Release of Eight Video-Analyses of Byzantine Scales performed by Four Lebanese Cantors

These Eight Video-analyses of the scales of Byzantine chant (for the scales of the Eight modes) are proposed on a dedicated main page. The analyses come originally from the book of Amine Beyhom Théories et pratiques de l’échelle dans le chant byzantin arabe : Une approche comparative et analytique proposant une solution inédite pour le système théorique de Chrysanthos le Madyte and were edited for video.

Four Lebanese cantors of Byzantine chant – Fr. Nicolas Malek, Fr. Makarios Haidamous, Joseph Yazbeck and a cantor who preferred to remain anonymous – accepted to record (among other performances) the scales of the eight canonical modes of their liturgical chant for research purposes. Each of them is a renowned soloist and choir director in Lebanon.

Opening Screen of the video for the First Byzantine Mode

The complete results of the analyses of these recordings are proposed in the aforementioned book, while particular results concerning the first mode were presented on various occasions in Greece and in Cyprus, but also in France, Tunisia and in Lebanon.

The analyses in the videos are based on these presentations, which in turn were based on power point animations proposed in the aforementioned book.

Each video comprises a short theoretical introduction contextualizing the scales of the current mode within the general frame of the 19th-Century Second Reform of Byzantine chant.

Example of a slide with explanations on the scale of the First Byzantine Mode according to the teaching of Thrasyvoulos Stanitsas

Moreover, the first video (for the First mode) features a General Introduction which explains shortly:

  • The solmization of the Byzantine – and equivalences between Byzantine and Western – degrees of the scale
Byzantine chant solmization with transliteration and equivalences with the degrees of the Western Common-Practice scale
  • The accidentals used in the theory of the Second Reform (and in the Western/Byzantine notation proposed by the author)
Accidentals used in the theory of Byzantine Chant (19th-Century Second Reform) with equivalents in fractions of the tone (including cents)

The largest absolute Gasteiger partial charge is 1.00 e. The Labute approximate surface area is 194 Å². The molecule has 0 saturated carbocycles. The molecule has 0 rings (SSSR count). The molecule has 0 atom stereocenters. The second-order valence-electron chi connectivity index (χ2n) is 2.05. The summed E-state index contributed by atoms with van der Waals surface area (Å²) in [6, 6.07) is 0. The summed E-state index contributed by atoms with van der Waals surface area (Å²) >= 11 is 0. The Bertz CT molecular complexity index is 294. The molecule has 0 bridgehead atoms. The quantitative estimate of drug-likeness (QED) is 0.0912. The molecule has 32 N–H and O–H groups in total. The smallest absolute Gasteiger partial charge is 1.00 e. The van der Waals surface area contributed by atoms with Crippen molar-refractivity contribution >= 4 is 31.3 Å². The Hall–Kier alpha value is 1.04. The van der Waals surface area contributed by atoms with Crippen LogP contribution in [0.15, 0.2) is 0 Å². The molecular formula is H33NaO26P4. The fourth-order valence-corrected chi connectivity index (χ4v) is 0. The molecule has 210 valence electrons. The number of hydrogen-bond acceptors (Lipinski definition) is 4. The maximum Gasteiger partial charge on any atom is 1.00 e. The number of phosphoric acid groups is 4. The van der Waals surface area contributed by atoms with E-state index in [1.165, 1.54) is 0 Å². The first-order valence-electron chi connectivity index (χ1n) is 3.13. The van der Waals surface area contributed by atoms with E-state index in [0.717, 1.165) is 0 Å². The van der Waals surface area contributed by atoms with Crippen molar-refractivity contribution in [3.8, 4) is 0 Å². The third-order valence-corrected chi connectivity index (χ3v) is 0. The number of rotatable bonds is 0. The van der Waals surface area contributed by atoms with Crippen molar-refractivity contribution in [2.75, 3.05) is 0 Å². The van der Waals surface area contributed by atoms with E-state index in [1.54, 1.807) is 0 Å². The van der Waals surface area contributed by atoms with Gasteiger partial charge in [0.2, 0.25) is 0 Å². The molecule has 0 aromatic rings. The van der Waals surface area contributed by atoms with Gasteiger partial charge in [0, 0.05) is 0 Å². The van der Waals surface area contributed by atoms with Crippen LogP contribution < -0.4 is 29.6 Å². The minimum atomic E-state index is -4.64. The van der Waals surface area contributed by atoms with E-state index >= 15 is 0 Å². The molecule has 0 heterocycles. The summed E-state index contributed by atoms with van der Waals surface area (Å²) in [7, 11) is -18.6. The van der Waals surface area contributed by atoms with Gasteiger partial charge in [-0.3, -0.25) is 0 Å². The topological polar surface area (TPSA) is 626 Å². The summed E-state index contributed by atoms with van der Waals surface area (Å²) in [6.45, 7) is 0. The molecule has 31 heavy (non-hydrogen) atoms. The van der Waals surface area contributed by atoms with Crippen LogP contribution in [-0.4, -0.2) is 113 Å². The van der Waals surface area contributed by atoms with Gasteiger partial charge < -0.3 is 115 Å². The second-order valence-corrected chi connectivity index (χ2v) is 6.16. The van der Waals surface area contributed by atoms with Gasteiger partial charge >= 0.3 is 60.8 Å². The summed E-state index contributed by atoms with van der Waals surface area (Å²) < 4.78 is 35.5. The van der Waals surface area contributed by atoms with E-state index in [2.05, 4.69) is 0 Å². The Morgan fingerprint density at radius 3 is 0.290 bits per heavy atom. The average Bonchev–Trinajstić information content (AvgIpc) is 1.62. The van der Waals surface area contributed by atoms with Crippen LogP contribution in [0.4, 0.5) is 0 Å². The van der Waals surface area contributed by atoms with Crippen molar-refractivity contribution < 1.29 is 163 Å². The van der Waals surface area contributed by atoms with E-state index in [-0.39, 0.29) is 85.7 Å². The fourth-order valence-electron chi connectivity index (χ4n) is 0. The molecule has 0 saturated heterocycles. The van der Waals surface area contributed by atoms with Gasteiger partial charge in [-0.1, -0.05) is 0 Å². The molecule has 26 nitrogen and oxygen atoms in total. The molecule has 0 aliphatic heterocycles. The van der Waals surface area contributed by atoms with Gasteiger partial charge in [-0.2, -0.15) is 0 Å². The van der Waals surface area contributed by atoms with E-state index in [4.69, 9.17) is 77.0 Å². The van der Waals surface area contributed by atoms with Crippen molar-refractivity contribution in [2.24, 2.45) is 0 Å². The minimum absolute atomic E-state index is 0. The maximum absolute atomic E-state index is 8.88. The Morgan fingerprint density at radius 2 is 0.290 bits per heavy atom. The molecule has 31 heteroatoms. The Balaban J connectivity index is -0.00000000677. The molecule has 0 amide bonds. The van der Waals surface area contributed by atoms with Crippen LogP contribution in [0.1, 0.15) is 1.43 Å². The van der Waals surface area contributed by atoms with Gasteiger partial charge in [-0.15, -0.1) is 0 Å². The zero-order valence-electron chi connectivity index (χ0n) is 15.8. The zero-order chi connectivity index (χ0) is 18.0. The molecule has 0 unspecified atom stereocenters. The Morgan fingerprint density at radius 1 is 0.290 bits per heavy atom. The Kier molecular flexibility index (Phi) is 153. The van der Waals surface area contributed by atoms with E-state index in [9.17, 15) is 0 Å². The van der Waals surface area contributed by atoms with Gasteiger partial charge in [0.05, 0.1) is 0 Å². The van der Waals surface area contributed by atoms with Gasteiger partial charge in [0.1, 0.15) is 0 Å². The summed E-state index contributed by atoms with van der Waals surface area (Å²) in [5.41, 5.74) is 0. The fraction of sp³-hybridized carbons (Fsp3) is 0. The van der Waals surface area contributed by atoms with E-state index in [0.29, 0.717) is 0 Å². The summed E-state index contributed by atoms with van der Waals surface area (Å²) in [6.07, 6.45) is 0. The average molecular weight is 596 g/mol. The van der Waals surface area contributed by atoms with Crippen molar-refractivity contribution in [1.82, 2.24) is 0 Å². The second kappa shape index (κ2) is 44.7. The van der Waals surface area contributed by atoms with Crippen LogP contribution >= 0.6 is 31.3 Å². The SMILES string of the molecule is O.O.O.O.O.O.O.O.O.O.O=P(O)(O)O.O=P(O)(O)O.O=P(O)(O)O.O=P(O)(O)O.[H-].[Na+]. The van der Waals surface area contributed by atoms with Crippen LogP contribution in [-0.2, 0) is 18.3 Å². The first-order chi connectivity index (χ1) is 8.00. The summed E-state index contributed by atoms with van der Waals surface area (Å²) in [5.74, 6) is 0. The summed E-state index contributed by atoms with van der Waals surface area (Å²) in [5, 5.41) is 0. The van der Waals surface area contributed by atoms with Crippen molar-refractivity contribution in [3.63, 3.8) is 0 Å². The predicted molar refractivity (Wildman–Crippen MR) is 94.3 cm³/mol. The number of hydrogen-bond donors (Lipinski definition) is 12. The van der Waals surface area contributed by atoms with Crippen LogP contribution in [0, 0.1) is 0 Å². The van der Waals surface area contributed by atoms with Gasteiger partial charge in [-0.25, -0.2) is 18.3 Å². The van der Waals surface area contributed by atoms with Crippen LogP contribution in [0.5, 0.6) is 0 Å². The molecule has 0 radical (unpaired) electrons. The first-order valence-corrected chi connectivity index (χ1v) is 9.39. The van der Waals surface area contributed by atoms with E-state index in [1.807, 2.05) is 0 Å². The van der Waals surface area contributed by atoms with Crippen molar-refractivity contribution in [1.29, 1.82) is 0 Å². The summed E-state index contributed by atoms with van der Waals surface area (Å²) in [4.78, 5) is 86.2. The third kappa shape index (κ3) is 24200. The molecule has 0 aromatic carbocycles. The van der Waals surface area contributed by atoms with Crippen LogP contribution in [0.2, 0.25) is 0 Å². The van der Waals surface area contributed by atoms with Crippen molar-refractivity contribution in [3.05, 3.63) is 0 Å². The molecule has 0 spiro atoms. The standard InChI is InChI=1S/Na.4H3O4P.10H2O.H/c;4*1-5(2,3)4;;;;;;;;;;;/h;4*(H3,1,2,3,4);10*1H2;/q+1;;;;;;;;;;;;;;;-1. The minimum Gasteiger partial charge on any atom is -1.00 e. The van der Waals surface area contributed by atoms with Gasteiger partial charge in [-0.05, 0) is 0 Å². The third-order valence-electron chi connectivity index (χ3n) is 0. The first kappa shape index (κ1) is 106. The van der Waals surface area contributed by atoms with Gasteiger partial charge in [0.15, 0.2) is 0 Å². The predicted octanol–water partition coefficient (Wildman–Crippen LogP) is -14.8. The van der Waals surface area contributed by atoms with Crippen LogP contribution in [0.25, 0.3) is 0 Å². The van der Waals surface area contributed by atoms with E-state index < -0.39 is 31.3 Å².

• The scores and literal notations
Western/Byzantine and literal notations of scales
  • (And) Explanations about the graphic representation of the results
Conventions used for the Graphic notations of scales

The videos on the main page are in High resolution, and also available on the YouTube Channell of CERMAA. An alternate, Low resolution version is proposed for each mode (and the Intro) in a dedicated page.

Imagine: A Scientific Fantasy – or Video-Analysis from 2D to 3D on the example of a Huseynî Taksim performed by Neyzen Tevfik

This 46th video-analysis of the VIAMAP series (but the 47th to be made public – see http://foredofico.org/CERMAA/archives/1433) features 3D graphic techniques as well as a short introduction explaining the scale used in the analysis. It is a demonstration of some of the possibilities offered by 3D handling of graphic analysis of melodies, on the example of a Huseynî Taksim performed by Neyzen Tevfik Kolayli, corresponding to track 11 on the CD 199 Kalan Müzik entitled Hiç’in Azâb-ı Mukaddes’i – Neyzen Tevfik (2000-2001). Note that a preliminary version was published privately February 8, 2019 on the YouTube channel of the CERMAA.

Neyzen Tevfik performing on ney: from CD 199 Kalan Müzik p. 55


The last sequence preceding the end credits proposes the following text:

now imagine what it would be if we could…
apply 3D graphic analysis and animation
to all aspects and characteristics of sound
stop, rewind, slow down the music and animation at will
zoom in, zoom out, keep selected characteristics
and look up each and all details from the desired point of view and, finally, apply all these to the analysis of multi-part music with each part shown separately, or together with other parts…

Amine Beyhom – “Imagine, a scientific fantasy”

A CERMAA production

Analysis, graphic design and editing: Amine Beyhom


Notes for the graphic representation

The pitch contour is shown as a black broken line in the 2D analysis, and in blueish color in the 3D analysis, with the relative intensity shown as a reddish (maroonish) line. In the 3D analysis, the pitch and intensity contours are showed in two parallel planes with a corresponding cursor for each of them. The graphic scale (see figure below) is based on on the conventional quarter-tone division (half-flat and half-sharp accidentals) and features to the left (and in the intermediate column) the names of the degrees of the scale: these follow Amine Beyhom’s proposed solmization (available as FHT 57 p. 245 in the article “MAT for the VIAMAP” by the author/editor – downloadable here, and below), namely, for the main degrees of the scale of maqām Rāst: rā = RĀST = c, = DŪKĀ = d, = SĪKĀ = e, ja = JAHĀRKĀ = f, na = NAWĀ = g, ḥu = ḤUSAYNĪ = a, aw = AWJ = b and Rā = KIRDĀN = c’ (C). The tonic (here ) is relative with note names undergoing a change of the case of the initial letter with the change of octaves. Intermediate notes (ʿarabāt) are likewise given corresponding solmization syllables.